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Rockies may have a reliable waiver-wire reliever in Tyler Kinley

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The Rockies may have a rare win from the waiver wire

Welcome to the 2020 edition of Ranking the Rockies, where we take a look back at every player to log playing time for the Rockies in 2020. The purpose of this list is to provide a snapshot of the player in context. The “Ranking” is an organizing principle that’s drawn from Baseball Reference’s WAR (rWAR). It’s not something the staff debated. We’ll begin with the player with the lowest rWAR and end up with the player with the highest.

★ ★ ★

No. 12, Tyler Kinley: 0.2 rWAR

Very little went right for the Rockies bullpen in 2020. Heck, very little has gone right for the Rockies bullpen outside of Scott Oberg for the last three years. One of the great critiques of the vaunted “Super Bullpen” was that it’s unwise to build a bullpen off of the free agent market. The wisdom in such critique was proven this year as not one of the Super Bullpen arms ended the season on the Rockies roster. So how do you build a bullpen? Converting live arms in the minors to relief and scooping up players with skill sets via trade and waivers.

Enter: Tyler Kinley.

The Kinley pick-up came with little fanfare last winter. Case in point: after some debates, the Purple Row editors decided to have the transaction lead the next day’s Rockpile rather than receive its own post. There was some promise seen in Kinley’s wipeout slider and live fastball, and he had a good enough early spring that he was a lock for the roster come August.

Those of us who watched the Purple Row Sim had high hopes for Kinley once the season actually started. He struck out well over a batter an inning for the Sim Rockies and took over closing duties when Sim Scott Oberg had a brief IL stint. Speaking at least for myself, expectations were high that Kinley could be the next (first?) great waiver-wire bullpen find for the Rockies.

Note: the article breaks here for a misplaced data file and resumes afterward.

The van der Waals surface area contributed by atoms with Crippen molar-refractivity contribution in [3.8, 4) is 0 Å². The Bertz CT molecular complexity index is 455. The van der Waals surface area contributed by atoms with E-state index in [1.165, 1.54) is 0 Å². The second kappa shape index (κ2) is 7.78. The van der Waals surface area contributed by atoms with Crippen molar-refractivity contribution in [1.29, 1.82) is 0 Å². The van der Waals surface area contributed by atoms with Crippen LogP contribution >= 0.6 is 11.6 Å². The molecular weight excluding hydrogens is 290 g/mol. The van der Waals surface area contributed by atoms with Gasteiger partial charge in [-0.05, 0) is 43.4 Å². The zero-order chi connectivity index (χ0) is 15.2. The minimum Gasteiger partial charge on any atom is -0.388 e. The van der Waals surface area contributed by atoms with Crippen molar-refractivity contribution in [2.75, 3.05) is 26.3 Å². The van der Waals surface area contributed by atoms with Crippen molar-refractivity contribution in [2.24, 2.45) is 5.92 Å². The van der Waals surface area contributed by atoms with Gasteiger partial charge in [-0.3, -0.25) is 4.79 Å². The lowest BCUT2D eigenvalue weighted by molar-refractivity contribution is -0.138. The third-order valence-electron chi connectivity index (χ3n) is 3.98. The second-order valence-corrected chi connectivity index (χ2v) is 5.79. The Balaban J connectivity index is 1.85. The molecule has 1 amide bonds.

Kinley didn’t quite live up to those expectations, but it wasn’t all bad. He had a 5.32 ERA, which when adjusted for park and league comes out to a precisely average 100 ERA+. He got a little unlucky, stranding only 51.6% of his runners (league average was 71.6%), but he was great at limiting contact. His .202 BABIP may seem a bit on the lucky side, but Statcast thought it was legit, putting his expected batting average allowed in the top 10% of all pitchers in 2020. His hard hit percentage of 29.1% was also top ten percent in the league. But that all together and, based on the contact allowed, Statcast gave him an expected ERA of 3.59, which would’ve been pretty alright.

Tyler Kinley 2020

Stat G IP ERA WHIP K/9 BB/9 LOB% BABIP xBA HH% xERA
Stat G IP ERA WHIP K/9 BB/9 LOB% BABIP xBA HH% xERA
Tyler Kinley 24 23.2 5.32 1.06 9.9 4.6 51.6% .208 .187 29.1% 3.59
League Avg -- -- 4.44 1.36 9.4 4.0 71.5% .293 .250 34.9% --
Stats courtesy FanGraphs, StatCast

So what gives? If he was so great at limiting contact and striking guys out (9.9 K/9), why was his ERA closer to six than to four? Baseball Prospectus hasn’t, as of this writing, published their Deserved Run Averages for 2020, but I suspect we would find that a lot of Kinley’s baserunners were allowed to score by relievers who came in after him.

It’s still a good season and it’s good new for a Rockies bullpen that will need some serious help this offseason. It means the Rockies have a right-handed reliever with an 89-mph slider and 96-mph four-seamer who should be considered a lock on the roster in 2021 and who, with a little luck, may even improve on his 2020 numbers. And I think that is shagadelic, baby.